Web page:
Day three. Saturday. Once again we started at 8:00 am sharp. There was a pretty nice crowd for 8:00 am after an 11:00 am rock and roll/donut/bacon party.
The crowd at 8:05 am:
Ben Radford, one of my longtime heroes in the skeptics movement, drew the short straw to talk at 8:00 about the Mayan ” 2012 end of the world prophesy.” He has stated with a history of major end of the world predictions, starting with the Millerites in the 1840s
Ben: “Some say the world will end in horrible ways, you know disembowelings, Pauly Shore movies, you know.”
Per Ben, the Mayans did not place a great deal of importance on 2012, and often mentioned dates after 2012.
Per Ben, positions of modern Mayans on the 2012 prophesy: “Who gives a shit.”
There is at least one Mayan inscription mentioning 2012, describing the descent of a god. Here if is:
Ben: “I predict that there will be widespread stress and panic on Dec 21, 2012. After all, it is four days before Christmas.”
8:30. Sara Mayhew. I am interested in what she has to say, as I have no idea why she is here. She is apparently a “manga” boom artist–manga being the comic-book form of anime.
She seems a little off, honestly. Perhaps not enough sleep last night. She stated out with a manga drawing lesson, drawing Phil Plait and Richard Wiseman (the joke-same drawing)
Still don’t know why she is here, but she really knows how to use PowerPoint. Deep. She may be the most talented person in creating PowerPoint than I have ever seen, perhaps not surprising, as she is a graphic artist.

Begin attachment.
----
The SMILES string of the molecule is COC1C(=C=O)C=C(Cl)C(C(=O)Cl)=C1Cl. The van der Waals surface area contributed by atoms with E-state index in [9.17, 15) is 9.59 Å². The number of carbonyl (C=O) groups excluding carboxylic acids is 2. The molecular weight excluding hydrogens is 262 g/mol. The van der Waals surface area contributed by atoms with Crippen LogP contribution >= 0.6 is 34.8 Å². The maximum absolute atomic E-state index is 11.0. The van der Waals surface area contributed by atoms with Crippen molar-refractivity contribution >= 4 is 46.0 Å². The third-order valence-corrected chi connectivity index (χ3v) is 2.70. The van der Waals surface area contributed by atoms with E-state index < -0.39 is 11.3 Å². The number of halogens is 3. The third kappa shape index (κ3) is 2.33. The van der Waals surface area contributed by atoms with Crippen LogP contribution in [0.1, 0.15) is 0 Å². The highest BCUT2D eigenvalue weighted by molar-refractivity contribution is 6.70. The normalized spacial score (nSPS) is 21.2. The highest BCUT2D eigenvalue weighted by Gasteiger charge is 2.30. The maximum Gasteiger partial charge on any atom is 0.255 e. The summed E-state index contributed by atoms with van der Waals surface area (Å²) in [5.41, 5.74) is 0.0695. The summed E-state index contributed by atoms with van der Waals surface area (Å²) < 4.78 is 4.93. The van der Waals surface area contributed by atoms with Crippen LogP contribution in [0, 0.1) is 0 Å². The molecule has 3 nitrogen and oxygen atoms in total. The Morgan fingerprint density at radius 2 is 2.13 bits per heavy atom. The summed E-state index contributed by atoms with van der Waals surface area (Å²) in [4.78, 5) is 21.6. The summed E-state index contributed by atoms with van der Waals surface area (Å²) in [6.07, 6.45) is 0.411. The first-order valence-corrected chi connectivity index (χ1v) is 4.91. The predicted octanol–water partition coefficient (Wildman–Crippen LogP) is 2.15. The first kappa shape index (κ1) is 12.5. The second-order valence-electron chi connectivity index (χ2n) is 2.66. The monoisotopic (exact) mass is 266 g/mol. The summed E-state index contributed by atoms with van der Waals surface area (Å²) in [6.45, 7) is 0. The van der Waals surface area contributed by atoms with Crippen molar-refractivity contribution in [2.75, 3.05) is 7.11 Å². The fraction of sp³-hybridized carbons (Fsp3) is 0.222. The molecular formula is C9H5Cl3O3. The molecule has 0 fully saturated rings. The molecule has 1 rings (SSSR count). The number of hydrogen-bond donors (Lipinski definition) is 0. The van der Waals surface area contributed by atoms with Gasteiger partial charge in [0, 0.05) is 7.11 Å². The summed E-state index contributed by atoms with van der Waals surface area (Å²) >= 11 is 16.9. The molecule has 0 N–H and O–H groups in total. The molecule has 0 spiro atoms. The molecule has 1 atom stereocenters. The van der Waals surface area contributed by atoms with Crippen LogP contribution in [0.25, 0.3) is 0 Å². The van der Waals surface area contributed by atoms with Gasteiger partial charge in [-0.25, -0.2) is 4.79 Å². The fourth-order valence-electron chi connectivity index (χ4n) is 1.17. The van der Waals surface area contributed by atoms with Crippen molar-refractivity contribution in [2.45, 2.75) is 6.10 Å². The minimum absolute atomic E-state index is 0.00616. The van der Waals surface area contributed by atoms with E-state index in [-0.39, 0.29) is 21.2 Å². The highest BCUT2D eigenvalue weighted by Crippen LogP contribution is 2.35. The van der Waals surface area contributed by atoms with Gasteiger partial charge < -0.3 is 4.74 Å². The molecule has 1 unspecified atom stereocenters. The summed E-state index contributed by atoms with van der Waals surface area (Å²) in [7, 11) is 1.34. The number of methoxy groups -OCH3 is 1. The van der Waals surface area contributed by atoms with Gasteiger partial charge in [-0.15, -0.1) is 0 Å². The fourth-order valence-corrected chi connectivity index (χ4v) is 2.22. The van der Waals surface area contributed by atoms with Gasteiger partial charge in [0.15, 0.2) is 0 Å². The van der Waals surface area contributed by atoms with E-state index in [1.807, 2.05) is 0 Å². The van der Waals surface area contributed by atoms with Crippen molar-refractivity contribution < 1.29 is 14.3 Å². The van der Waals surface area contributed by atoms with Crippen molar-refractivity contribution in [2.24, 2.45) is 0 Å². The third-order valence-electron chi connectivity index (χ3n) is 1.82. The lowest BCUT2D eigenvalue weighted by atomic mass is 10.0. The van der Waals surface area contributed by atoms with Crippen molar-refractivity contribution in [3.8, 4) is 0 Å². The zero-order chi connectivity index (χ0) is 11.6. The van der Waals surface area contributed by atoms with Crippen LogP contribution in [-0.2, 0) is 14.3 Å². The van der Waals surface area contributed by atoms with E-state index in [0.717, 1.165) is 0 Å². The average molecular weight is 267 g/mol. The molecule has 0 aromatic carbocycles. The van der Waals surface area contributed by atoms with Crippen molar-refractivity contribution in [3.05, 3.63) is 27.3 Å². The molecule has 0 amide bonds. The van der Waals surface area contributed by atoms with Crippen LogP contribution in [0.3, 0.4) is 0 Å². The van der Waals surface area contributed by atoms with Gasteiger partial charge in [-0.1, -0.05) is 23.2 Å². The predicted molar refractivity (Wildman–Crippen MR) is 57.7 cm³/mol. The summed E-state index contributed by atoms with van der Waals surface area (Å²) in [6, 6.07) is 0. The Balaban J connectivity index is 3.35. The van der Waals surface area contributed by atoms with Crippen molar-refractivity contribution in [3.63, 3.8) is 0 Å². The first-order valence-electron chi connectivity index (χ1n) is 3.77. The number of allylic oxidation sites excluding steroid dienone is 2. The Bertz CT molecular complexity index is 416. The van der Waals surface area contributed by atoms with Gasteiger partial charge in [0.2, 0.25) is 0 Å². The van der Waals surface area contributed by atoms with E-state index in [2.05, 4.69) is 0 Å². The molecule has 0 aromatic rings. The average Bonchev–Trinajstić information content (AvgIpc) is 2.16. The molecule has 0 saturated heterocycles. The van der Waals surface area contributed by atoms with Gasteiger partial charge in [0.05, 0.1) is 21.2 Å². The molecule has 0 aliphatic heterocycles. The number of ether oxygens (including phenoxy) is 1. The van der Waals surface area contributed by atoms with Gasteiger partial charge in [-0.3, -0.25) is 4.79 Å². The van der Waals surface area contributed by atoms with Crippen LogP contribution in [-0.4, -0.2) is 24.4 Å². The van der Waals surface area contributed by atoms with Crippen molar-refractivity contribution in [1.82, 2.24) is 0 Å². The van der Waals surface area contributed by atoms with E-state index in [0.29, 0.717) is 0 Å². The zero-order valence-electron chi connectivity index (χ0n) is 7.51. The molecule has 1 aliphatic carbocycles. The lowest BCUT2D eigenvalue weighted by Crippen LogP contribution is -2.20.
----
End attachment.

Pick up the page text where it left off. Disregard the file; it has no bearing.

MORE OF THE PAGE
Ten minutes in to her time, she has said nothing of note.
8:45. Sara Mayhew has talked about living in Northern Ontario. She is a skeptic artist: “it is a little world that I am stuck in between but I love it. It had helped me creatively to think outside the box.”. Yes, she really used that cliche. Boy, is this meandering. I really can’t understand why they invited her to TAM, she really has nothing to contribute. At most she should be on a panel, not wasting the time as a solo act on the main stage. At 8:49 she starts talking about the characters of Twilight and Harry Potter (really). Many phones now being bright out and games being played:
Sara is an intelligent, talented, and nice person, but this talk is the first epic fail of TAM. 30 wasted minutes talking about nothing. For the people on the next panel, this is at least a good lead-in, as the audience will be hungry for anything of substance. And she went five minutes late, disregarding several stage cues from MC George Hrab. Ugh.
9:07 am. The Skepticism And The Humanities Panel. Led by Brian Thompson. Members Amy Davis Roth, Miranda Celeste Hale, Robert Blaskiewicz, Eve Siebert, and Hai-Ting Chinn.
Amy is, of course from Skepchicks, and she mentioned this, to a very small (even minuscule) amount of applause.
I have never heard of Eve Siebert, but she seems really interesting. She mentioned creationist interpretations of Beowulf. That seems like an interesting topic. Why the hell didn’t the Jref give us Eve talking about that for 30 minutes at 8:30 instead of 30 minutes about nothing.
Eve made a very interesting point, literary interpretation, like looking at Hamlet can teach critical thinking skills. I had never thought about that, but definitely true, as long as you have a good teacher in high school or university.